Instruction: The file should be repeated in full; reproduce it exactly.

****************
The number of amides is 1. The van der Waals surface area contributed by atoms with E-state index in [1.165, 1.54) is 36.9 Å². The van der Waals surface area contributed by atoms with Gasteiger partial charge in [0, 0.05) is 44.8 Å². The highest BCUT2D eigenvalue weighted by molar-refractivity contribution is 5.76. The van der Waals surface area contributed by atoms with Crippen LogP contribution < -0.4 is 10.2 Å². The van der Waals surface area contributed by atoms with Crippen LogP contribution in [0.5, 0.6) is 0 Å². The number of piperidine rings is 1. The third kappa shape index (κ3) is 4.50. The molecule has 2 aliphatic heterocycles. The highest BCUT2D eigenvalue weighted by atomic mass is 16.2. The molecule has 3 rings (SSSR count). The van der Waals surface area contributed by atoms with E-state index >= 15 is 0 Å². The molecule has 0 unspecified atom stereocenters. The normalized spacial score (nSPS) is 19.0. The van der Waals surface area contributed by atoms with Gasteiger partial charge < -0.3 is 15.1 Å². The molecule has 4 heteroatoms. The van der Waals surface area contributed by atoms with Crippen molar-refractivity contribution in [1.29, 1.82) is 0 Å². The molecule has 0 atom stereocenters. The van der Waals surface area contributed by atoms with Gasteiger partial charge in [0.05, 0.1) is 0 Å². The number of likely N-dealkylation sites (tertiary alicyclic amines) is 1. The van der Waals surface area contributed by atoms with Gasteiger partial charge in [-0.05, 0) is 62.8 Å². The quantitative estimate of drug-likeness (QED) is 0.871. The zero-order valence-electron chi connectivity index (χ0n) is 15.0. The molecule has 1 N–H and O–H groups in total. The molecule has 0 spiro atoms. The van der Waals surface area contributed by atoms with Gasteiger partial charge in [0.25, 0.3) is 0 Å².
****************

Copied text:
The number of amides is 1. The van der Waals surface area contributed by atoms with E-state index in [1.165, 1.54) is 36.9 Å². The van der Waals surface area contributed by atoms with Gasteiger partial charge in [0, 0.05) is 44.8 Å². The highest BCUT2D eigenvalue weighted by molar-refractivity contribution is 5.76. The van der Waals surface area contributed by atoms with Crippen LogP contribution < -0.4 is 10.2 Å². The van der Waals surface area contributed by atoms with Crippen LogP contribution in [0.5, 0.6) is 0 Å². The number of piperidine rings is 1. The third kappa shape index (κ3) is 4.50. The molecule has 2 aliphatic heterocycles. The highest BCUT2D eigenvalue weighted by atomic mass is 16.2. The molecule has 3 rings (SSSR count). The van der Waals surface area contributed by atoms with E-state index >= 15 is 0 Å². The molecule has 0 unspecified atom stereocenters. The normalized spacial score (nSPS) is 19.0. The van der Waals surface area contributed by atoms with Gasteiger partial charge < -0.3 is 15.1 Å². The molecule has 4 heteroatoms. The van der Waals surface area contributed by atoms with Crippen molar-refractivity contribution in [1.29, 1.82) is 0 Å². The molecule has 0 atom stereocenters. The van der Waals surface area contributed by atoms with Gasteiger partial charge in [0.05, 0.1) is 0 Å². The number of likely N-dealkylation sites (tertiary alicyclic amines) is 1. The van der Waals surface area contributed by atoms with Gasteiger partial charge in [-0.05, 0) is 62.8 Å². The quantitative estimate of drug-likeness (QED) is 0.871. The zero-order valence-electron chi connectivity index (χ0n) is 15.0. The molecule has 1 N–H and O–H groups in total. The molecule has 0 spiro atoms. The van der Waals surface area contributed by atoms with Gasteiger partial charge in [0.25, 0.3) is 0 Å².